Reply
  • dwd999
    Fortunately in the near future someone will at first create a .reg file which will be distributed freely and can just be merged into our registries. Then next we'll have this covered in the various tweaker utility programs that will be released the same day as the final Win 11. So its really no big deal (says the guy who uses the Restore Photo Viewer.reg file and a tweaker program).
    Reply
  • USAFRet
    dwd999 said:
    Fortunately in the near future someone will at first create a .reg file which will be distributed freely and can just be merged into our registries. Then next we'll have this covered in the various tweaker utility programs that will be released the same day as the final Win 11. So its really no big deal (says the guy who uses the Restore Photo Viewer.reg file and a tweaker program).
    And also, in the near future, someone else will create a .reg which will be freely distributed and can just be merged into our registries.
    It will be labeled as the fix/enabler for Win 11.
    It will do exactly what you said and hope.
    It will ALSO include a whole lot of other things you really really do not want.

    And if you think that won't happen, I have a couple of bridges to sell you.
    Reply
  • jegesq
    It is definitely not necessary to edit the registry.

    When running Window 11, you can get the Windows 10 ribbon by simply unchecking a box in the "View" menu of "Folder Options". Here's what you do:

    Open Windows File Explorer and select the "View" menu (File, Home, Share View, etc.)....pick "View";
    Select "Options";
    Select "View" again from the three tabs available in "Folder Optinon" (i.e., from General, View and Search). Select "View".
    Scroll down the list of items and look for "Launch folder windows in a separate process":
    MAKE SURE THE BOX IS CHECKED, and then click on "Apply" and then click on "OK" and close Windows File Explorer.
    Re-launch (or open) File Explorer again and voila' you will have your old Windows 10 ribbon in Windows 11.
    If you want to switch back to the abbreviated Windows 11 icons instead of the Windows 10 ribbon, just reverse the process and uncheck the "Launch folder windows in a separate process box" so that it is unchecked.

    Easy peasy. No need to edit the registry.

    BTW, this isn't something I came up with. I saw it somewhere else two days ago, but now I cannot recall where I found it. Anyway, someone else deserves credit for finding this one....I'm just passing it along. Have fun.
    Reply
  • Terminusaquo
    Admin said:
    The Windows 11 File Explorer has no ribbon and worse context menus. Fortunately, you can get the Windows 10 version back.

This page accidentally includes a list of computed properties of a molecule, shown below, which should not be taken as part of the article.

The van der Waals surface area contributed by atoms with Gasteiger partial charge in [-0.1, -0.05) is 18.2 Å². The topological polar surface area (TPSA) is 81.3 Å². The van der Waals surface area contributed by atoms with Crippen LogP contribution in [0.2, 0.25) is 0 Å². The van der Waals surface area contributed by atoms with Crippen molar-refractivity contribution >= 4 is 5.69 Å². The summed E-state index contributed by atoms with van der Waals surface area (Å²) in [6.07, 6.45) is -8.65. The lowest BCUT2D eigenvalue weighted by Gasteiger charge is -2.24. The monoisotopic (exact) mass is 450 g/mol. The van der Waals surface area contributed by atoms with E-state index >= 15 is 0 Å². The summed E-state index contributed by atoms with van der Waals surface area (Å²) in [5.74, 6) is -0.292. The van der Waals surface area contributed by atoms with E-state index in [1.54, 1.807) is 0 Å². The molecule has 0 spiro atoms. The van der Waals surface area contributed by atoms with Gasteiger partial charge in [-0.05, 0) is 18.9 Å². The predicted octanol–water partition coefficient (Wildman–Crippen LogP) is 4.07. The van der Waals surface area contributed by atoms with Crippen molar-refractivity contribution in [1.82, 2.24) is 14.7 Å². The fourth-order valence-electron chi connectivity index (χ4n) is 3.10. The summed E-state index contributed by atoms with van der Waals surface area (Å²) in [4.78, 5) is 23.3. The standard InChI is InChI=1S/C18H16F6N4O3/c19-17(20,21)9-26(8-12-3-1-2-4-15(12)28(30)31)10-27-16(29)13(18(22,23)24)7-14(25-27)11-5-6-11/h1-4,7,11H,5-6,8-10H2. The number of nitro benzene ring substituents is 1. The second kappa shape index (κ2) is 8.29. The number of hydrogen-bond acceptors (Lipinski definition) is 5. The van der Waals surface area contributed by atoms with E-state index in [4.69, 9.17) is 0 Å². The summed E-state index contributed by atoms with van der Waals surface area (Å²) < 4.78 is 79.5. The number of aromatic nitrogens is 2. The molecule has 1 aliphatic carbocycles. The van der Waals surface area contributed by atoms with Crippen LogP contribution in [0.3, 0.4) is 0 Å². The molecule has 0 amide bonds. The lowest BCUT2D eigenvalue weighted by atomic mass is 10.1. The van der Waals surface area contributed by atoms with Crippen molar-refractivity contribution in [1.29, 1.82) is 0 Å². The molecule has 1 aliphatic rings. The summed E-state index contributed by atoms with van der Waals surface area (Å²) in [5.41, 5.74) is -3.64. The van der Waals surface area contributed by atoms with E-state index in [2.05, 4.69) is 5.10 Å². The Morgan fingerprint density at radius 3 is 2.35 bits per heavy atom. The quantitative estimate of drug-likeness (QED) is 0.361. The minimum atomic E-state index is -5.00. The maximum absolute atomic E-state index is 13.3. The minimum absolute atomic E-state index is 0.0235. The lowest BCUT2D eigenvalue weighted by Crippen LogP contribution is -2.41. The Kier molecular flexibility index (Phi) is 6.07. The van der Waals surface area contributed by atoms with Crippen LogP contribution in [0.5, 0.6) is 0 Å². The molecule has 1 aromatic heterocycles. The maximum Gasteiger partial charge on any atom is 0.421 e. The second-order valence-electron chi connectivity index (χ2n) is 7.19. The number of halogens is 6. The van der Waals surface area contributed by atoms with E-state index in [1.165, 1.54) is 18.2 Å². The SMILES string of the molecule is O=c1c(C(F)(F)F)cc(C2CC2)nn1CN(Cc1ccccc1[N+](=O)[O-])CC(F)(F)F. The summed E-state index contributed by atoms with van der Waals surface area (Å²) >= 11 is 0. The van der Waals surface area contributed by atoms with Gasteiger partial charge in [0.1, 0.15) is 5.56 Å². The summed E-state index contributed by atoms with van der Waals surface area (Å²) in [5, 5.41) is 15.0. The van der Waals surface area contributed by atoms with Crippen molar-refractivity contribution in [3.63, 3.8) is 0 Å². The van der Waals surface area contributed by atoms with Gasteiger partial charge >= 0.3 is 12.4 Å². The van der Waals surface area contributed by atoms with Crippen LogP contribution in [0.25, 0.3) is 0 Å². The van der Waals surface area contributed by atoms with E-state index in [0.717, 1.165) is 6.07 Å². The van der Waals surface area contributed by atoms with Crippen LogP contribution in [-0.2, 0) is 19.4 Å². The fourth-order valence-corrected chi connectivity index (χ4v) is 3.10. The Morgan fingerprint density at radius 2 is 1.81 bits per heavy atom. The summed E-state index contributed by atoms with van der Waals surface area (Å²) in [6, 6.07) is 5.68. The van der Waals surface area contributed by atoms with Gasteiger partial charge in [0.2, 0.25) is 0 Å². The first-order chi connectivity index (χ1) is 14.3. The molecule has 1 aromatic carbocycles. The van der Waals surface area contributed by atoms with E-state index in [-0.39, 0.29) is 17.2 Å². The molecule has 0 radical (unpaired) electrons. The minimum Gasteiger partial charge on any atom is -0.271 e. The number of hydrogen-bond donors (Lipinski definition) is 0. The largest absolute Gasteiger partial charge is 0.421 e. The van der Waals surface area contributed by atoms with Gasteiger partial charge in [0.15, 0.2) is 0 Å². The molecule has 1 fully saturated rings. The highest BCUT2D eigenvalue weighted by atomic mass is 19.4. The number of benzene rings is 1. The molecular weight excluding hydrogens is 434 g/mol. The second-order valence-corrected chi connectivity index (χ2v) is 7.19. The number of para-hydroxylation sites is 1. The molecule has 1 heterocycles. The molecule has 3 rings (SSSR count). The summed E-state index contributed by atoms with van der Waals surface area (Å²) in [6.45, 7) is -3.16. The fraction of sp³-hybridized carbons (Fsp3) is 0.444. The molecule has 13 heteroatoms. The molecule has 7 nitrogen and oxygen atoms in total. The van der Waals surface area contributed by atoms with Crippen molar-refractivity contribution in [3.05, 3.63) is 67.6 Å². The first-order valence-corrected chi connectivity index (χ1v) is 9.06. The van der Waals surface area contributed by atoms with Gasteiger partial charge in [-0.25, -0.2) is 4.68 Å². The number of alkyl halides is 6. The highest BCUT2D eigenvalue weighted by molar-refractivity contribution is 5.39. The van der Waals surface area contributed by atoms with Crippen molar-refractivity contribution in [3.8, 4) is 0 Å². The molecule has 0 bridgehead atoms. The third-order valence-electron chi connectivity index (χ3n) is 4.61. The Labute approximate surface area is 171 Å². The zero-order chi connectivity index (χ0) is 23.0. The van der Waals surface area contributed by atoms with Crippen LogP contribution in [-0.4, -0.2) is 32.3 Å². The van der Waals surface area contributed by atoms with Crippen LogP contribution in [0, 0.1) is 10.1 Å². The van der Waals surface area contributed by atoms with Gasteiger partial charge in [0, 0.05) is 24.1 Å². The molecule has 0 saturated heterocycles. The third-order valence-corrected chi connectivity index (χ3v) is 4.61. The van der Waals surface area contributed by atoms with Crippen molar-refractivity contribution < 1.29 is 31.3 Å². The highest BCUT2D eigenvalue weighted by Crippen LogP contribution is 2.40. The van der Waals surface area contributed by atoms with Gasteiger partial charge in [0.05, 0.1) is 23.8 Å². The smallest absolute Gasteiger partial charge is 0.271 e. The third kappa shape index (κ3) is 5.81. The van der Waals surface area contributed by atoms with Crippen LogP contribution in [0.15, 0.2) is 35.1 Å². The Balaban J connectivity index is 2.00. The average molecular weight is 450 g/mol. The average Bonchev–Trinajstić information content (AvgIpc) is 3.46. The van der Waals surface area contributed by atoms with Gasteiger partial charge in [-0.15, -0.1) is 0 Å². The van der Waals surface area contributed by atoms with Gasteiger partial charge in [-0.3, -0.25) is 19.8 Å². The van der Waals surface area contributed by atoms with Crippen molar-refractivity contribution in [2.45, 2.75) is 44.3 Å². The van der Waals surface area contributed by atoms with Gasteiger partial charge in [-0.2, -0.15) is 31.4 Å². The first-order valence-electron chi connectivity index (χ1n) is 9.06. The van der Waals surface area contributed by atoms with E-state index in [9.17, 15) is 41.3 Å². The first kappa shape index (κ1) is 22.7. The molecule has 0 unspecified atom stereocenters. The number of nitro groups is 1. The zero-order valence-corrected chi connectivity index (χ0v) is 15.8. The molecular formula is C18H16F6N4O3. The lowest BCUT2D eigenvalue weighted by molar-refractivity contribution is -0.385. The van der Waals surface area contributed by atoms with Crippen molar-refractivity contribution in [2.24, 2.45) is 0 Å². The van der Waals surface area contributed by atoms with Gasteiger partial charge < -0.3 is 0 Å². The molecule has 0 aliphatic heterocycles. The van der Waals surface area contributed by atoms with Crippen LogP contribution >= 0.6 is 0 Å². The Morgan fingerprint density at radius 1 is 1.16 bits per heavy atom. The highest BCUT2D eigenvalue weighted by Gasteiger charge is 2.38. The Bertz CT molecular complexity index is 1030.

How to Get Windows 10's File Explorer in Windows 11 : Read more

    Not sure why you need to edit the registry when you can click the three dot>click options>click the view tab>turn on Launch folder windows in a separate process :unsure:
    Reply
  • cryoburner
    mrv_co said:
    And yeah... the Windows Registry?... wow, just wow. I guess some things never change. Do you need to install 3rd-party audio drivers too? I'm just glad I'm at a point now where I don't 'need' Windows for anything other than PC gaming.
    So, what do you use? Linux, where you need to search for some obscure console command or manually edit config files to accomplish similar things? Or other operating systems, where you might not even get the option to revert changes to the interface?

    And in this case, as has been pointed out, there's apparently an option right in the settings to revert to the old style, so no registry editing was even required. And of course, Windows 11 isn't even releasing until later in the year, with the current, feature-incomplete pre-release only available for beta-testing, so it can't be considered a finished product at this stage.

    Honestly though, the Ribbon UI was a mess, and a waste of screen real-estate, full of clutter that most would rarely use, or that could be accessed just as easily through the right-click menu or keyboard shortcuts. I sometimes use the back, forward and up directory buttons, and those are still there. Though there's a lot of unnecessary whitespace around the icons above the address bar, so I'd be more interested in getting rid of those entirely, and just having the address bar containing several buttons, and advanced functionality reserved for the right-click menu or a drop-down list. And of course, setting the right-click menu to default to the classic style, since the new one lacks a lot of functionality without having to click the "more options" entry first.
    Reply